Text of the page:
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Hungarian opposition unites against Orban

Six Hungarian opposition parties have signed a joint statement, according to which they intend to stand in the next parliamentary elections in 2022 as a single bloc. The agreement stipulates that parties will present a single electoral list and nominate one common candidate in each of the constituencies. Does the opposition have a chance to push Orban and his company away from the helm of power?

Hooray, the rift is overcome!

The Suddeutsche Zeitung writes about the challenges facing the opposition bloc:

“The ideological dispersion between parties — from the extreme left to the extreme right — should at least be ignored for a while. The personal ambitions of party leaders must recede into the background. It should be borne in mind that Fidesz conducts excessive gerrymandering, that is, arbitrary demarcation of constituencies [in order to artificially change the balance of power in them], relies on the press, dominated by pro-government media, and also constantly resorts to the rhetoric of intimidation. All this complicates the task for the competitors of Fidesz in many ways: it is difficult for them to ensure that their voice is heard — and thus increase their influence. ... Of course, in the time remaining until the next elections, much more can happen. The Alliance can fall apart, and Orban can tighten the screws even more. Nevertheless, the news that the Hungarian opposition is no longer going to tolerate attempts to split and weaken itself is great news.”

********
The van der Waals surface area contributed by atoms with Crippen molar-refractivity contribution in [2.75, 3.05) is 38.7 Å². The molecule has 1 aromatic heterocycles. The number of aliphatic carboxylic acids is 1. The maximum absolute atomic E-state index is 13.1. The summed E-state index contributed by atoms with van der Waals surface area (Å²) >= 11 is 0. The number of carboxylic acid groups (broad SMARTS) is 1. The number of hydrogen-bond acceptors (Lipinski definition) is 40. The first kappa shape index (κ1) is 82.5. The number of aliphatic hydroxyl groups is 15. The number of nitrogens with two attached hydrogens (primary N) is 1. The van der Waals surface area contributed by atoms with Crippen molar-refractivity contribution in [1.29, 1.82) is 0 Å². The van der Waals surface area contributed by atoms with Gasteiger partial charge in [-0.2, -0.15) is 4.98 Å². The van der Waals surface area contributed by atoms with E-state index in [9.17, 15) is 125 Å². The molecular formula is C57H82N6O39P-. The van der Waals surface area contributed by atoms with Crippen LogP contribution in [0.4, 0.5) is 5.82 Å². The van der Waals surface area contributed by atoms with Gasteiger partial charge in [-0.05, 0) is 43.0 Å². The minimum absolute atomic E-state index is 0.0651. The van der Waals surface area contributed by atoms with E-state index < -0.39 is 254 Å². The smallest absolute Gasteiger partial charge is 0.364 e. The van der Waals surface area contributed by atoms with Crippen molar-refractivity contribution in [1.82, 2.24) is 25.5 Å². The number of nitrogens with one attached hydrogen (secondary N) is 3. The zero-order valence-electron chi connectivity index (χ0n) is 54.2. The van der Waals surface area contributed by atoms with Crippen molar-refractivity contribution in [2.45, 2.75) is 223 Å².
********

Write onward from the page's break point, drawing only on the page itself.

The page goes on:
Fidesz won't disappear overnight

Magyar Hang journalist Adam Tompos says the opposition has too much hope in the current alliance:

“I get the impression that the opposition envisions its possible victory as follows: on a joyous and intoxicating election day in April 2022, all of a sudden, in the blink of an eye, the whole system of 'national cooperation' and everything that it has done over the past decade will disappear without a trace. ... To bring about epoch-making changes, these elections must first be won, because, in order to achieve most of the goals put forward by the opposition, it is necessary to get a majority of at least two-thirds. ... The opposition is facing a very difficult task — and primarily because the tone in the opposition camp is set by a bloc that embodies the past that has already been overcome.”

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